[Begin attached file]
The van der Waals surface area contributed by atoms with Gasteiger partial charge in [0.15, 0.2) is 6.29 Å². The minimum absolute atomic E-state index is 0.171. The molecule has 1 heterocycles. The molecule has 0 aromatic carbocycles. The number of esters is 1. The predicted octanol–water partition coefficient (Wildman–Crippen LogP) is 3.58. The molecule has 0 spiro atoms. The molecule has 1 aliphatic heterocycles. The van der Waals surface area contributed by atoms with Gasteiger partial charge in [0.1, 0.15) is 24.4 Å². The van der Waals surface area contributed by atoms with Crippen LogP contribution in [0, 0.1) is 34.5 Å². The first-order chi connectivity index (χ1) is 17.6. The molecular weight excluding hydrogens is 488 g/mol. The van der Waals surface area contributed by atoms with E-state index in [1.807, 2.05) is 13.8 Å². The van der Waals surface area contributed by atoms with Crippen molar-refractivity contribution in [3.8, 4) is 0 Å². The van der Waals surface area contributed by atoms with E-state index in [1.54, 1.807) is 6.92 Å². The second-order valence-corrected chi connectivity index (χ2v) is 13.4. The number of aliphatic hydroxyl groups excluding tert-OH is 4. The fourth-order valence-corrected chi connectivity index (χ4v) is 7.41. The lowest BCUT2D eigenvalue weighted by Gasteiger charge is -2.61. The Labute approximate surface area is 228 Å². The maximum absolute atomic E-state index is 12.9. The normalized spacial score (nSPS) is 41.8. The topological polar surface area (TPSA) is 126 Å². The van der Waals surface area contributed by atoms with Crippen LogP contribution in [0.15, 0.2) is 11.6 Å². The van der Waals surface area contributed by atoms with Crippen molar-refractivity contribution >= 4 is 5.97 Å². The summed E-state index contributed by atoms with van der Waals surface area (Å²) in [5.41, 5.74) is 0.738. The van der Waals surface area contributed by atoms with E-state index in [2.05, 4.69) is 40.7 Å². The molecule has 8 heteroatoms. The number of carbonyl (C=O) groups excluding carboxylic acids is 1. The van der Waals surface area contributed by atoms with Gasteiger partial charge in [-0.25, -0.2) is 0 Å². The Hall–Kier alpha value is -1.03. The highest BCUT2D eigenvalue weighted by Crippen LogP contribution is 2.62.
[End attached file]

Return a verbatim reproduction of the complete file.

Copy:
The van der Waals surface area contributed by atoms with Gasteiger partial charge in [0.15, 0.2) is 6.29 Å². The minimum absolute atomic E-state index is 0.171. The molecule has 1 heterocycles. The molecule has 0 aromatic carbocycles. The number of esters is 1. The predicted octanol–water partition coefficient (Wildman–Crippen LogP) is 3.58. The molecule has 0 spiro atoms. The molecule has 1 aliphatic heterocycles. The van der Waals surface area contributed by atoms with Gasteiger partial charge in [0.1, 0.15) is 24.4 Å². The van der Waals surface area contributed by atoms with Crippen LogP contribution in [0, 0.1) is 34.5 Å². The first-order chi connectivity index (χ1) is 17.6. The molecular weight excluding hydrogens is 488 g/mol. The van der Waals surface area contributed by atoms with E-state index in [1.807, 2.05) is 13.8 Å². The van der Waals surface area contributed by atoms with Crippen molar-refractivity contribution in [3.8, 4) is 0 Å². The van der Waals surface area contributed by atoms with E-state index in [1.54, 1.807) is 6.92 Å². The second-order valence-corrected chi connectivity index (χ2v) is 13.4. The number of aliphatic hydroxyl groups excluding tert-OH is 4. The fourth-order valence-corrected chi connectivity index (χ4v) is 7.41. The lowest BCUT2D eigenvalue weighted by Gasteiger charge is -2.61. The Labute approximate surface area is 228 Å². The maximum absolute atomic E-state index is 12.9. The normalized spacial score (nSPS) is 41.8. The topological polar surface area (TPSA) is 126 Å². The van der Waals surface area contributed by atoms with Crippen LogP contribution in [0.15, 0.2) is 11.6 Å². The van der Waals surface area contributed by atoms with Crippen molar-refractivity contribution >= 4 is 5.97 Å². The summed E-state index contributed by atoms with van der Waals surface area (Å²) in [5.41, 5.74) is 0.738. The van der Waals surface area contributed by atoms with E-state index in [2.05, 4.69) is 40.7 Å². The molecule has 8 heteroatoms. The number of carbonyl (C=O) groups excluding carboxylic acids is 1. The van der Waals surface area contributed by atoms with Gasteiger partial charge in [-0.25, -0.2) is 0 Å². The Hall–Kier alpha value is -1.03. The highest BCUT2D eigenvalue weighted by Crippen LogP contribution is 2.62.